Program in New Jersey helps people with autism find fulfillment, job opportunities

Anthony Johnson Image
Friday, September 15, 2023
Program provides fulfillment, job opportunities for people with autism
There are no limits for how high people can soar at Joy Dew, an organization dedicated to helping those with autism find their voice and purpose. Anthony Johnson has the story.

RIDGEWOOD, New Jersey (WABC) -- An organization in New Jersey is determined to create a community that allows people with autism feel comfortable and thrive.

There are no limits on how high they can soar, especially when they are surrounded by a community that cares and can help elevate their potential.

"As soon as we put them in an environment who understands how to help them communicate, understand who they are and respect them as individuals, they're able to really create something different for them in terms of their employment," said Karen Millican of Joy Drew.

The organization Joy Dew is dedicated to helping people with autism find their special gifts, and there are many.

"In the classroom, they've been building robots all around and now they are in the process of manipulating them," Millican said.

Organizers say about 80% of people diagnosed with autism face communication challenges, but at Joy Drew, this becomes an opportunity to discover their own voice.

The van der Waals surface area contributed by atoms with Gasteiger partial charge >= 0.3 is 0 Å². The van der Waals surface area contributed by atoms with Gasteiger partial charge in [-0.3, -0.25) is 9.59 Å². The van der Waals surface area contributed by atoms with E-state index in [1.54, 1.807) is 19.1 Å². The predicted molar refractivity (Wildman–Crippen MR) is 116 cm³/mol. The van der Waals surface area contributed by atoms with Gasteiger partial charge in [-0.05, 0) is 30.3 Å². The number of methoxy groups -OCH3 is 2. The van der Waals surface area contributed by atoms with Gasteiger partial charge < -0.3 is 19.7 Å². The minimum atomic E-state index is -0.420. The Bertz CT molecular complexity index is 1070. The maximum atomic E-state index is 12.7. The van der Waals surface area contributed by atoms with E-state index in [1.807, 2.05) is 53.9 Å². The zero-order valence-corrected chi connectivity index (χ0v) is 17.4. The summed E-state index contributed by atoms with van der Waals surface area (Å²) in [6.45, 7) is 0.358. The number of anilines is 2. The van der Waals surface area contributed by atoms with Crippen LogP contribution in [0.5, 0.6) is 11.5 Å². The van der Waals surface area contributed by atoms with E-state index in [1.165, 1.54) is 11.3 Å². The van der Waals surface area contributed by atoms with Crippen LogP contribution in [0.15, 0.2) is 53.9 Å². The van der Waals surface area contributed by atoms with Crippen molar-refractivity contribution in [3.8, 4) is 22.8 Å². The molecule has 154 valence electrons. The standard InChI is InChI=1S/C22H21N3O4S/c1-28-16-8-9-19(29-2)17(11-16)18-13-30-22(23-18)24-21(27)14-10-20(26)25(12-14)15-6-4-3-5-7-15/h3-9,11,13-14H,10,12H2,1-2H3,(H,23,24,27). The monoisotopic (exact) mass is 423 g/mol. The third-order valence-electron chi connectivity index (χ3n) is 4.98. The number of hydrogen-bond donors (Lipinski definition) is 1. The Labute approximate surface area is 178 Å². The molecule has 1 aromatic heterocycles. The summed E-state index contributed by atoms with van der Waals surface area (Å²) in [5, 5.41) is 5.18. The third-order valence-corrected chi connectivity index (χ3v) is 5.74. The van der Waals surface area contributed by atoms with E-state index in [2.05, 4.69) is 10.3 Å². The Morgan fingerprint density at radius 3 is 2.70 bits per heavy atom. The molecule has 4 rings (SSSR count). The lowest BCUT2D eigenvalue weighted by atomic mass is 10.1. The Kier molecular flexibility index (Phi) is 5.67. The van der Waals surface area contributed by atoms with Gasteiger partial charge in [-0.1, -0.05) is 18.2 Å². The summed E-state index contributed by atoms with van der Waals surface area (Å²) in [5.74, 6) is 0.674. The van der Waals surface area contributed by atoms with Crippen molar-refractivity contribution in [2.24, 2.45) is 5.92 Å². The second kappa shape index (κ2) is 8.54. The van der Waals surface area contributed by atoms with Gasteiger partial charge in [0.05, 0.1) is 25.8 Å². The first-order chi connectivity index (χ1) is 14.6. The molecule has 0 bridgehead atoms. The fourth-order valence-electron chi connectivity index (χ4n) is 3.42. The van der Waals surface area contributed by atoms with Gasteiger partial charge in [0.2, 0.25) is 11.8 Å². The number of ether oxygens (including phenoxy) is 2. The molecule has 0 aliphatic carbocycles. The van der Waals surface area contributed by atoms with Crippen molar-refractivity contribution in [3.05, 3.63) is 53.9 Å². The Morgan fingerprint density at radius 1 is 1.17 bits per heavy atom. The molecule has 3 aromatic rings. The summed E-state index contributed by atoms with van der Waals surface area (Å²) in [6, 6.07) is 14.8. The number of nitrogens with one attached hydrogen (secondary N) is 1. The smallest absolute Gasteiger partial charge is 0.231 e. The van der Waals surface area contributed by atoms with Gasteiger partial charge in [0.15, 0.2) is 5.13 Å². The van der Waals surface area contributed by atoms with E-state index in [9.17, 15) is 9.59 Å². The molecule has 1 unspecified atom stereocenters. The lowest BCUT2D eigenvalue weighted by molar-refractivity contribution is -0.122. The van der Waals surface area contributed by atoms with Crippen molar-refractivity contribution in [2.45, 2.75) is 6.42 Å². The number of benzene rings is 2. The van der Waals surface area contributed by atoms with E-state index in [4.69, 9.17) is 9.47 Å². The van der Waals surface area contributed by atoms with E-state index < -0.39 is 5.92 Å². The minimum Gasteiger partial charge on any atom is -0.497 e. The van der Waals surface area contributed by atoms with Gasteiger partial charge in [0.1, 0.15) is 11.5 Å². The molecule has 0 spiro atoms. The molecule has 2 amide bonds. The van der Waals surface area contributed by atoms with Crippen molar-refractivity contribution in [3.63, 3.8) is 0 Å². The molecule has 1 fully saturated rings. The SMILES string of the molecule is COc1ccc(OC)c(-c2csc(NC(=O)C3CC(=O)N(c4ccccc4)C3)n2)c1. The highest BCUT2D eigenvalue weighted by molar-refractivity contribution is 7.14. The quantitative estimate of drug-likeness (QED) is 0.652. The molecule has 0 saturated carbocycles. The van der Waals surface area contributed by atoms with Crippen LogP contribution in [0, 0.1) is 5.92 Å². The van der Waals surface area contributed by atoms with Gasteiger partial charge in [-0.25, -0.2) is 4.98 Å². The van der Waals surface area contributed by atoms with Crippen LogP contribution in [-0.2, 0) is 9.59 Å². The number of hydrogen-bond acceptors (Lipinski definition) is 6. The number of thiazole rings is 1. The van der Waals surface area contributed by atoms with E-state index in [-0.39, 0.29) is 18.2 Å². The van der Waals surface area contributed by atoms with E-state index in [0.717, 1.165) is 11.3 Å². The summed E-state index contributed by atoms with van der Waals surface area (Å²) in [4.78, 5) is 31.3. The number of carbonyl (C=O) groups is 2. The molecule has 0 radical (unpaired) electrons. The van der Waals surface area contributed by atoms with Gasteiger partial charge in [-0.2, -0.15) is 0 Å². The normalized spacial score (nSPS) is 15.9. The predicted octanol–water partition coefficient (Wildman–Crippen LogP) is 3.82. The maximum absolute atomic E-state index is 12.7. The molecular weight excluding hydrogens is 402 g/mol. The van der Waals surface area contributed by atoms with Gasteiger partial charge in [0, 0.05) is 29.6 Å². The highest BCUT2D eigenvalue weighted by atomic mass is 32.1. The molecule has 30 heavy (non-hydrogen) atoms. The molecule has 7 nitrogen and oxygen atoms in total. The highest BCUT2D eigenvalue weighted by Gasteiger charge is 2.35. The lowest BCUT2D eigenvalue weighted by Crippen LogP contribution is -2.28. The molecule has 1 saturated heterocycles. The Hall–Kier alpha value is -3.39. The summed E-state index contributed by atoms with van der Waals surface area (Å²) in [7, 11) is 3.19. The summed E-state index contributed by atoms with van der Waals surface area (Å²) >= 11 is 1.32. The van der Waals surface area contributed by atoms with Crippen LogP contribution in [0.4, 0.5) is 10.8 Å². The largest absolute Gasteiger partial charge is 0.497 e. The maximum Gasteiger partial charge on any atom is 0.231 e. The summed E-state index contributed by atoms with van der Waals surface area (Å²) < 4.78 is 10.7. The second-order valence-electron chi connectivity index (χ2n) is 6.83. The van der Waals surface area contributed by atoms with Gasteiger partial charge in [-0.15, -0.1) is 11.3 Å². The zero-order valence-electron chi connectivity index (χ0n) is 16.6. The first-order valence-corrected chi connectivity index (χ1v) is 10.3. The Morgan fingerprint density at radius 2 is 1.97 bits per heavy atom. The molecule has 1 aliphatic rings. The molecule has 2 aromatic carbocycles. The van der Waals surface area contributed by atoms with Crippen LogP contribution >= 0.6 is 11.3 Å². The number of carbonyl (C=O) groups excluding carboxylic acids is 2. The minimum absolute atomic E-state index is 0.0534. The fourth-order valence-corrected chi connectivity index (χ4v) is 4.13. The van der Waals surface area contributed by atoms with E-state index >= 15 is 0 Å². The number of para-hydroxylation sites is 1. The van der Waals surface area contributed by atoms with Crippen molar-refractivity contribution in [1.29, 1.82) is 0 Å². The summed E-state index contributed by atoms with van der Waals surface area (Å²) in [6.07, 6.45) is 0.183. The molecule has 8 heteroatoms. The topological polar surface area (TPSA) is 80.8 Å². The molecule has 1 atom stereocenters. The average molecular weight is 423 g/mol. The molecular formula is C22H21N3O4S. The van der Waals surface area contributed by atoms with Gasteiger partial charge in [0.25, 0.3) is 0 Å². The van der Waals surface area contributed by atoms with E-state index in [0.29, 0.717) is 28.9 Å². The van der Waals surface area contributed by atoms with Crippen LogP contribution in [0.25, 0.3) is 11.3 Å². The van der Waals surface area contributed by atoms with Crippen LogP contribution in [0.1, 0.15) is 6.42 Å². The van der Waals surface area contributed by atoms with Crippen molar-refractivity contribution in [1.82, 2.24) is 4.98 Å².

"Part of it is building trust with them, you know," program coordinator Frank Contreras said. "Getting to know them. When they feel comfortable, they open up."

Using tablets and other prompts, instructors guide the members in learning robotics, multimedia and radiology.

"They also do well with pattern recognition," Millican said. "They have vivid acuity. They pay attention to detail. They do well with things people do in an ongoing basis."

Some of those things include reading radiology scans for breast cancer pre-screening or recognizing patterns on maps, intricate details that many others would miss.

"For me it is very personal," founder Moish Tov said.

Tov created Joy Dew because he was determined to give his two boys with autism a normal life where they could thrive.

"We're redefining autism," he said.

With his leadership and caring instructors, members are discovering limitless possibilities.

"I feel like my true purpose is to serve. I feel like this is a calling of mine," Joy Drew instructor Christina Graham said.

"I have been here," member Monica Smolyar said. "The teachers are nice. My friends are nice. It's a great program."

This community of care and sharing is growing with another Joy Drew location expected to open in Livingston by the end of the year.

It's a model program that could spread nationwide.


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